History of US Immigrants

1546 WordsJul 15, 20187 Pages
Introduction Immigration has always considered as contentious in the United States. More than two hundred years ago Benjamin Franklin concerned that German settler would overwhelm many predominantly British culture of the United States. In mid-nineteenth century an Irish immigrants were scorned as lazy. In the early twentieth century believed that a gesture of "new immigrants"-Poles, Italians, Russian Jews were too different to ever be assimilated into American life. Today, the fears are used against immigrants from Latin America, but critics are wrong, just as were their counterparts in earlier times. In this report we need to study the relation of diverse people contribution in United States and the countries culture. (McLaughlin, 2006)…show more content…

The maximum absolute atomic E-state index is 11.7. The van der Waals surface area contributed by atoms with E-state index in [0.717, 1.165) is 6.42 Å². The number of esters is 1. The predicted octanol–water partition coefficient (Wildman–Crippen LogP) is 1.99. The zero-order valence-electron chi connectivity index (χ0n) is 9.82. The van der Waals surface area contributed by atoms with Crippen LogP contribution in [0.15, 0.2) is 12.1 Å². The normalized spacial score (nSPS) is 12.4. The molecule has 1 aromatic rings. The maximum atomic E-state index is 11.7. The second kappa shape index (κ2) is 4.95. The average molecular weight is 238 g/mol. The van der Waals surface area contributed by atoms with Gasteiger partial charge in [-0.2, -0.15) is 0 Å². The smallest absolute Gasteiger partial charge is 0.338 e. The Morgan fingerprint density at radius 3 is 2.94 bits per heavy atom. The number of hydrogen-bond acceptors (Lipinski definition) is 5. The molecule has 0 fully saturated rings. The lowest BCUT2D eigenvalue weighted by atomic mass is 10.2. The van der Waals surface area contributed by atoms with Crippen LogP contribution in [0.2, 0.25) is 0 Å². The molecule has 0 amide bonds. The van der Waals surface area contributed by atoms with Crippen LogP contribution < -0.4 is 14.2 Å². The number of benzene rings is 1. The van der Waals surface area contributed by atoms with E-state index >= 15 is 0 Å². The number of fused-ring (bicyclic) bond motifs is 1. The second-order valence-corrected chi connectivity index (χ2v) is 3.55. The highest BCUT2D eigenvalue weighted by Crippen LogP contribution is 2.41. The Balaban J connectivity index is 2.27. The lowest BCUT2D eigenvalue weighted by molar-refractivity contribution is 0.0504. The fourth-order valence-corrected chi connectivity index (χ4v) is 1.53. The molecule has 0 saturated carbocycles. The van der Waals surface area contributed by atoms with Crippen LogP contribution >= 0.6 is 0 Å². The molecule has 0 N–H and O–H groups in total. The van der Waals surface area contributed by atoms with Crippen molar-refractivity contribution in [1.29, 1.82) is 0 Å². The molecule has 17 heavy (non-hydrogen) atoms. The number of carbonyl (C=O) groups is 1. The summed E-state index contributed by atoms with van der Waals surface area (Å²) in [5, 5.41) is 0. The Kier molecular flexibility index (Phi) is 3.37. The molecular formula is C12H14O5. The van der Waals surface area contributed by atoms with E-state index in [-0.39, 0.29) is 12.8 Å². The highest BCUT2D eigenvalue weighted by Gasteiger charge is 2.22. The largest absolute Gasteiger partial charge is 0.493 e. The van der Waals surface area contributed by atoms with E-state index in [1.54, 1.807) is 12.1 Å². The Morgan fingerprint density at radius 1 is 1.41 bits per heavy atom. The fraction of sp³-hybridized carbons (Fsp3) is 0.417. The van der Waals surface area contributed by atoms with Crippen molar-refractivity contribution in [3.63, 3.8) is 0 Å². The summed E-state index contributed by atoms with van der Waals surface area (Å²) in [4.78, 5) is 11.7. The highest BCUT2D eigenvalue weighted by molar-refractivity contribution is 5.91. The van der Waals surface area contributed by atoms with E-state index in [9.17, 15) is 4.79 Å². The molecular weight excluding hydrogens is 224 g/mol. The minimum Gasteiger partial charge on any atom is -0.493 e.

(Hagan, 1999) The factional fighting that erupted in Mexico after the 1910 revolution and the sheaves of bandit’s proliferation made the camp was a site involved in economic insecurity, political and social. At that time the U.S. industry and the field needed to supply its workers who had gone to the First World War: in this way, Mexican immigrants settled the problem of occupation and safety and earned U.S. capital workforce. The United States government in 1917 legalized the flow setting up special programs to support temporary Mexican labor, program ended in 1921. Cuban Americans Cubans who are migrated to the United States are history backed from the time when the nineteenth Century the Cuban manipulates in the history of the U.S. is often overlooked. The United States official has a record of intervention in affairs of Cuba and in the Spanish-American War. The Cuban population in the U.S., although small compared with that of other Hispanic immigrants, has a high level of education, higher incomes and a high rate of homeownership, announced today the Pew Hispanic Center. The report, 16 pages, based on 2004 data from the Census Bureau and highlights the major features of the Cubans in the United States, both those born in this country and those who emigrated from the island. In total, there are about 1.5 million Cubans in this country, or 4 percent of the Hispanic population, "of which 912,686 were born abroad and 636,998 in the United
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